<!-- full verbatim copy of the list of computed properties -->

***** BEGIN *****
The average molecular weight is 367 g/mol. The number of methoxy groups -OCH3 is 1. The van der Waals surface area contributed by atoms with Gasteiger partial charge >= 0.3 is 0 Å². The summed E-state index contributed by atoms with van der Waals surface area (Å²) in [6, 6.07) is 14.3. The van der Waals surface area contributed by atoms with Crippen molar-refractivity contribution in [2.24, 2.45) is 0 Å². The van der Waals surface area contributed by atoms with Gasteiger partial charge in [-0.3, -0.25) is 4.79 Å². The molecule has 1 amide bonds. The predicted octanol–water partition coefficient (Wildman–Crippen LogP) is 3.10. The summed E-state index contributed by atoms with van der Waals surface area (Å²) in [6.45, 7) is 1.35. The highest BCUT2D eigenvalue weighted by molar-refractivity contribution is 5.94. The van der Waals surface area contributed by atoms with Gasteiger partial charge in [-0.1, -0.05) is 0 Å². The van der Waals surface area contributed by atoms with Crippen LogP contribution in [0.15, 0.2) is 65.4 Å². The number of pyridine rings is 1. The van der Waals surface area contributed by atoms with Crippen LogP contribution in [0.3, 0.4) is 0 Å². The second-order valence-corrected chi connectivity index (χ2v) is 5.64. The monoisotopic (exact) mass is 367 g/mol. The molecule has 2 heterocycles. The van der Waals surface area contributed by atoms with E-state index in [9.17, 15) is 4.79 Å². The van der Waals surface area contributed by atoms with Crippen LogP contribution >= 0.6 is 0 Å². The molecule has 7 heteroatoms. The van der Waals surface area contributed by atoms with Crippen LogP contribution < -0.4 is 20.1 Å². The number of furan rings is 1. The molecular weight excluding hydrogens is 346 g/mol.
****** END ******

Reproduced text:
The average molecular weight is 367 g/mol. The number of methoxy groups -OCH3 is 1. The van der Waals surface area contributed by atoms with Gasteiger partial charge >= 0.3 is 0 Å². The summed E-state index contributed by atoms with van der Waals surface area (Å²) in [6, 6.07) is 14.3. The van der Waals surface area contributed by atoms with Crippen molar-refractivity contribution in [2.24, 2.45) is 0 Å². The van der Waals surface area contributed by atoms with Gasteiger partial charge in [-0.3, -0.25) is 4.79 Å². The molecule has 1 amide bonds. The predicted octanol–water partition coefficient (Wildman–Crippen LogP) is 3.10. The summed E-state index contributed by atoms with van der Waals surface area (Å²) in [6.45, 7) is 1.35. The highest BCUT2D eigenvalue weighted by molar-refractivity contribution is 5.94. The van der Waals surface area contributed by atoms with Gasteiger partial charge in [-0.1, -0.05) is 0 Å². The van der Waals surface area contributed by atoms with Crippen LogP contribution in [0.15, 0.2) is 65.4 Å². The number of pyridine rings is 1. The van der Waals surface area contributed by atoms with Crippen LogP contribution in [0.3, 0.4) is 0 Å². The second-order valence-corrected chi connectivity index (χ2v) is 5.64. The monoisotopic (exact) mass is 367 g/mol. The molecule has 2 heterocycles. The van der Waals surface area contributed by atoms with E-state index in [9.17, 15) is 4.79 Å². The van der Waals surface area contributed by atoms with Crippen LogP contribution >= 0.6 is 0 Å². The molecule has 7 heteroatoms. The van der Waals surface area contributed by atoms with Crippen LogP contribution < -0.4 is 20.1 Å². The number of furan rings is 1. The molecular weight excluding hydrogens is 346 g/mol.